Home gas bills are set to rocket by a massive 37 per cent under plans to shift Britain to “green” energy sources unveiled by the Government.
Plans to generate a 10-fold increase in renewable energy in the UK will provide thousands of jobs, help tackle climate change and secure power supplies, ministers said.
The proposals, which include 7,000 new wind turbines on and offshore, were broadly welcomed by environmental campaigners.
But elsewhere concerns were raised over the £5 to £6 billion annual cost to the economy the moves would require, with fears much of it would be passed on to consumers and businesses.
A detailed 283-page document published by the Department for Business, Enterprise and Regulatory Reform revealed that the proposals would increase the cost of fuel.
It said: “By 2020, we estimate that the measures set out in this consultation document, taken together, could result in increases in electricity bills of 10 per cent to 13 per cent for domestic and 11 per cent to 15 per cent for industrial customers; increases in gas bills of 18 per cent to 37 per cent for domestic and 24 per cent to 49 per cent for industrial customers; and increases in petrol and diesel prices of 2 per cent to 4 per cent and 1 per cent to 3 per cent respectively.”
One Birmingham MP called on the Government on Thursday to focus on promoting home-made energy.
Lynne Jones (Lab Selly Oak) said Germany had already succeeded in encouraging residents to invest in “micro generation” technology such as solar panels and miniature wind turbines.
These allow ordinary householders to create their own electricity, saving money and potentially even making a profit by selling surplus energy to the national grid.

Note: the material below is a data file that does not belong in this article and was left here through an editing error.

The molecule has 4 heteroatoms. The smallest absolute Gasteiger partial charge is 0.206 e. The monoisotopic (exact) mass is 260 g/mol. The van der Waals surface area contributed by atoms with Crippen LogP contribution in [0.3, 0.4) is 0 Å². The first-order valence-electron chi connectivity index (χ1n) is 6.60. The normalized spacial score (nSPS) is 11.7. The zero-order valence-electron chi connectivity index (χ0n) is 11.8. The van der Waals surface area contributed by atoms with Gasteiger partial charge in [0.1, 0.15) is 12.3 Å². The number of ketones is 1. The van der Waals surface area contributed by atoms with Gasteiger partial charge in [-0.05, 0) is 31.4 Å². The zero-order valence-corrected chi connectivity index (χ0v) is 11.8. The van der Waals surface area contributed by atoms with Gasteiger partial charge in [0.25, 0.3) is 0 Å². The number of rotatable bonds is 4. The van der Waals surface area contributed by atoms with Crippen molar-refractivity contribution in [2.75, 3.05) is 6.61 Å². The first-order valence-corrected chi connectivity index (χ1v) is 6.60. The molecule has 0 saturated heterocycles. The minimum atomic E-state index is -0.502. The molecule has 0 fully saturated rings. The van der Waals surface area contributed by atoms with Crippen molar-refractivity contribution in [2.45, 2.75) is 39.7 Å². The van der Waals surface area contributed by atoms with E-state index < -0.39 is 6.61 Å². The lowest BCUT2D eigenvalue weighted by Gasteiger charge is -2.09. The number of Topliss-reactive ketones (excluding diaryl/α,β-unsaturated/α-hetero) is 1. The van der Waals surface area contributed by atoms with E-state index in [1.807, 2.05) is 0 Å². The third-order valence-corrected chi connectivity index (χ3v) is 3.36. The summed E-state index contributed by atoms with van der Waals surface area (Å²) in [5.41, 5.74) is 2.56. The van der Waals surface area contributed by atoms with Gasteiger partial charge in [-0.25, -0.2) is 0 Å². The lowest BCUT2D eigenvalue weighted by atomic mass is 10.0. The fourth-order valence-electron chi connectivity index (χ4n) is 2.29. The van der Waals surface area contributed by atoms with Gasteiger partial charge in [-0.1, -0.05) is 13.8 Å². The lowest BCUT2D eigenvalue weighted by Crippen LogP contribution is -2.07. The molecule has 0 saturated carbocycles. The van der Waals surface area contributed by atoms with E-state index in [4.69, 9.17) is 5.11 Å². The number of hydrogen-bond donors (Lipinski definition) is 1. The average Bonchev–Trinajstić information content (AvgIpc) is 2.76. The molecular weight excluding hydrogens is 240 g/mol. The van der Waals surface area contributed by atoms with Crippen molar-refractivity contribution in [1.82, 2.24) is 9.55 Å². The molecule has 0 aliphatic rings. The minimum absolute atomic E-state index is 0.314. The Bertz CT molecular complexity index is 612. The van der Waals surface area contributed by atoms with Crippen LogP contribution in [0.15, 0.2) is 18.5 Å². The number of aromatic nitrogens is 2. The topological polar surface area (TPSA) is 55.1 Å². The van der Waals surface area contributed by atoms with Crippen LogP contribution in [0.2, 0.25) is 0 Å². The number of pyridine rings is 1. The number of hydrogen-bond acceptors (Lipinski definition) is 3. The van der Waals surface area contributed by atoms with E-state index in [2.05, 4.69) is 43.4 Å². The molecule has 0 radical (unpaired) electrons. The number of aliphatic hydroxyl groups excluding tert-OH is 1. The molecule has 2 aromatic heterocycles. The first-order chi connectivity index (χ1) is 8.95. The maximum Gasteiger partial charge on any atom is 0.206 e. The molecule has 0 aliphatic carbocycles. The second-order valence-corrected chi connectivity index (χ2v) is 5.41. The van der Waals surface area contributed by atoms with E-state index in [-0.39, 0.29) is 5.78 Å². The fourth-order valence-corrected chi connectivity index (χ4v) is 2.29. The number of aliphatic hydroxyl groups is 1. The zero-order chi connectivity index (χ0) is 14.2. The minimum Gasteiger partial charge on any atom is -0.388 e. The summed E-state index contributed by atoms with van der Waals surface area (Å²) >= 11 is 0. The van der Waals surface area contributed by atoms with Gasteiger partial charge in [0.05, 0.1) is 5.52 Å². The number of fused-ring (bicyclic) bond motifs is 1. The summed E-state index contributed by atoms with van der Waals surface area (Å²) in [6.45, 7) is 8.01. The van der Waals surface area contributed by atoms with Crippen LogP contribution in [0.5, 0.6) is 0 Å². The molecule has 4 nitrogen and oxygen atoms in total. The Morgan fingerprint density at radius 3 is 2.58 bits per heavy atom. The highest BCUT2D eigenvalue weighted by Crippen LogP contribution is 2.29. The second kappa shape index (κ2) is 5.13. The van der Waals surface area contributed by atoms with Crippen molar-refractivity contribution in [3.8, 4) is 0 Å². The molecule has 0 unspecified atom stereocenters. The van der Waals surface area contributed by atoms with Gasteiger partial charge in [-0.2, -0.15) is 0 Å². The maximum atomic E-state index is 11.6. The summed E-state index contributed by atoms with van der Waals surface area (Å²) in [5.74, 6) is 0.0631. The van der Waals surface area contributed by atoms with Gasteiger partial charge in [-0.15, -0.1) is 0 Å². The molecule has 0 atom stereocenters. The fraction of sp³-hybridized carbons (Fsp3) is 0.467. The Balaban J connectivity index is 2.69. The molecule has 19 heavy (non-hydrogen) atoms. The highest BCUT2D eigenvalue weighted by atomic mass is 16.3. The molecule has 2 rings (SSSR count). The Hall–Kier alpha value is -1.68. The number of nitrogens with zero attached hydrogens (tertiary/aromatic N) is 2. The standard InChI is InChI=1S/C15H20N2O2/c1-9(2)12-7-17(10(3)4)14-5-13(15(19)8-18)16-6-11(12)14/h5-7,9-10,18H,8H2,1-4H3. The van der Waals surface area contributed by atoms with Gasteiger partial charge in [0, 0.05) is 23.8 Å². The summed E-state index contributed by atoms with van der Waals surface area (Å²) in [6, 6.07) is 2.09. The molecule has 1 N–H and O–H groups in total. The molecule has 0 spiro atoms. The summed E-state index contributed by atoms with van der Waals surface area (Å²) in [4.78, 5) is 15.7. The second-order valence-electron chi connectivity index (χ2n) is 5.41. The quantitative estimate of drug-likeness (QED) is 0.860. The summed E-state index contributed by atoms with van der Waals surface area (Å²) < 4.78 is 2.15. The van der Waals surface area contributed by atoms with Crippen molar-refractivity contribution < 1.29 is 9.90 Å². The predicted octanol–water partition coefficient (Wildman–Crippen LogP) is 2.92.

She said: “There is already a very successful model in operation in Germany. Instead of holding a long consultation, we should get on with making microgeneration work in this country.” The strategy forms part of a £100 billion private investment programme to create a “green revolution”, which Prime Minister Gordon Brown said was a huge opportunity to provide jobs and energy security and cut emissions.
Speaking at a low-carbon economy summit in London, Mr Brown said that in the face of an oil shock bigger than that seen in the 1970s, a long term strategy to reduce dependence on fossil fuels and switch to renewables and nuclear was needed.
The PM said the plans to boost renewable power, which he described as “the most drastic change in energy policy since the advent of nuclear power”, would provide 160,000 “green collar” jobs.
A change to a low-carbon economy would require new lifestyles in the UK, along with innovation and creativity, he said.
But the CBI said the EU renewables target was neither pragmatic nor cost-effective and would cost the UK an additional £5 billion a year, “much of which will fall on businesses and households”.
The plans for the energy sector include:
* Generating 30 per cent or more of electricity from renewables including wind, biomass, hydro and a tidal barrage in the Severn Estuary;
* Extensions to the renewables obligation, which requires suppliers to source an increasing percentage of power from green energy, the creation of financial instruments to boost renewable heat and microgeneration;
* Measures to ensure biofuels are sustainable;
* The use of millions of tonnes of food waste from homes and businesses and wood waste from commercial sectors to help produce bioenergy;
* A growth in wind from 2006 levels of 2GW to 28GW by 2020, tripling onshore wind turbines from 2,000 to 6,000 and a further 3,000 turbines offshore.